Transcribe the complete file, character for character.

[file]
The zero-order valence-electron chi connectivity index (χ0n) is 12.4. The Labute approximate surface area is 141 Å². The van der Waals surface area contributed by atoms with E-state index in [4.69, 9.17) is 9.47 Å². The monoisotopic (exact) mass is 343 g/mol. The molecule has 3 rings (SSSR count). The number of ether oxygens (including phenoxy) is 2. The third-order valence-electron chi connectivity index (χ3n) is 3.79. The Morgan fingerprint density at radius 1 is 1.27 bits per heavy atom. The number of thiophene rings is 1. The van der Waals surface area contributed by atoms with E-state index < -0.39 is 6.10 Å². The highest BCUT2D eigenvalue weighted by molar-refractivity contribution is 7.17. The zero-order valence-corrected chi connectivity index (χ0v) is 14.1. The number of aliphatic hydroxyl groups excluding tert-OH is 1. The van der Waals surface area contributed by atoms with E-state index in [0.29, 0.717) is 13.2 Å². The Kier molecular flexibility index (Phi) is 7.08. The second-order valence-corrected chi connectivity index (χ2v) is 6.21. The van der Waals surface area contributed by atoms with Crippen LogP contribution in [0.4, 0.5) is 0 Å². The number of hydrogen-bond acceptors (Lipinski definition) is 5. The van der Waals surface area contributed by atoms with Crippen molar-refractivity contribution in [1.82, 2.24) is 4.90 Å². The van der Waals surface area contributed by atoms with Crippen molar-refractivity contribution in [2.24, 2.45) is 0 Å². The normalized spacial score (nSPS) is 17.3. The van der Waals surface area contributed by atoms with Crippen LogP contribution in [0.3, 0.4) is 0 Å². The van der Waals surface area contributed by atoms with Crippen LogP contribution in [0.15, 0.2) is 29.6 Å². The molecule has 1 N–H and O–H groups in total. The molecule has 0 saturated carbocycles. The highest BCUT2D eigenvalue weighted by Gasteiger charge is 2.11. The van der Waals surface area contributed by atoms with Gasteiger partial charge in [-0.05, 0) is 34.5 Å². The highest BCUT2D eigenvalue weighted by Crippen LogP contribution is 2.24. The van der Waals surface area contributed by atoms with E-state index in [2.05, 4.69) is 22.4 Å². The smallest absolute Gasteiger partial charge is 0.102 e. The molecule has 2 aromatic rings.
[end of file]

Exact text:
The zero-order valence-electron chi connectivity index (χ0n) is 12.4. The Labute approximate surface area is 141 Å². The van der Waals surface area contributed by atoms with E-state index in [4.69, 9.17) is 9.47 Å². The monoisotopic (exact) mass is 343 g/mol. The molecule has 3 rings (SSSR count). The number of ether oxygens (including phenoxy) is 2. The third-order valence-electron chi connectivity index (χ3n) is 3.79. The Morgan fingerprint density at radius 1 is 1.27 bits per heavy atom. The number of thiophene rings is 1. The van der Waals surface area contributed by atoms with E-state index < -0.39 is 6.10 Å². The highest BCUT2D eigenvalue weighted by molar-refractivity contribution is 7.17. The zero-order valence-corrected chi connectivity index (χ0v) is 14.1. The number of aliphatic hydroxyl groups excluding tert-OH is 1. The van der Waals surface area contributed by atoms with E-state index in [0.29, 0.717) is 13.2 Å². The Kier molecular flexibility index (Phi) is 7.08. The second-order valence-corrected chi connectivity index (χ2v) is 6.21. The van der Waals surface area contributed by atoms with Crippen LogP contribution in [0.4, 0.5) is 0 Å². The number of hydrogen-bond acceptors (Lipinski definition) is 5. The van der Waals surface area contributed by atoms with Crippen molar-refractivity contribution in [1.82, 2.24) is 4.90 Å². The van der Waals surface area contributed by atoms with Crippen molar-refractivity contribution in [2.24, 2.45) is 0 Å². The normalized spacial score (nSPS) is 17.3. The van der Waals surface area contributed by atoms with Crippen LogP contribution in [0.3, 0.4) is 0 Å². The van der Waals surface area contributed by atoms with Crippen LogP contribution in [0.15, 0.2) is 29.6 Å². The molecule has 1 N–H and O–H groups in total. The molecule has 0 saturated carbocycles. The highest BCUT2D eigenvalue weighted by Gasteiger charge is 2.11. The van der Waals surface area contributed by atoms with Gasteiger partial charge in [-0.05, 0) is 34.5 Å². The highest BCUT2D eigenvalue weighted by Crippen LogP contribution is 2.24. The van der Waals surface area contributed by atoms with E-state index in [2.05, 4.69) is 22.4 Å². The smallest absolute Gasteiger partial charge is 0.102 e. The molecule has 2 aromatic rings.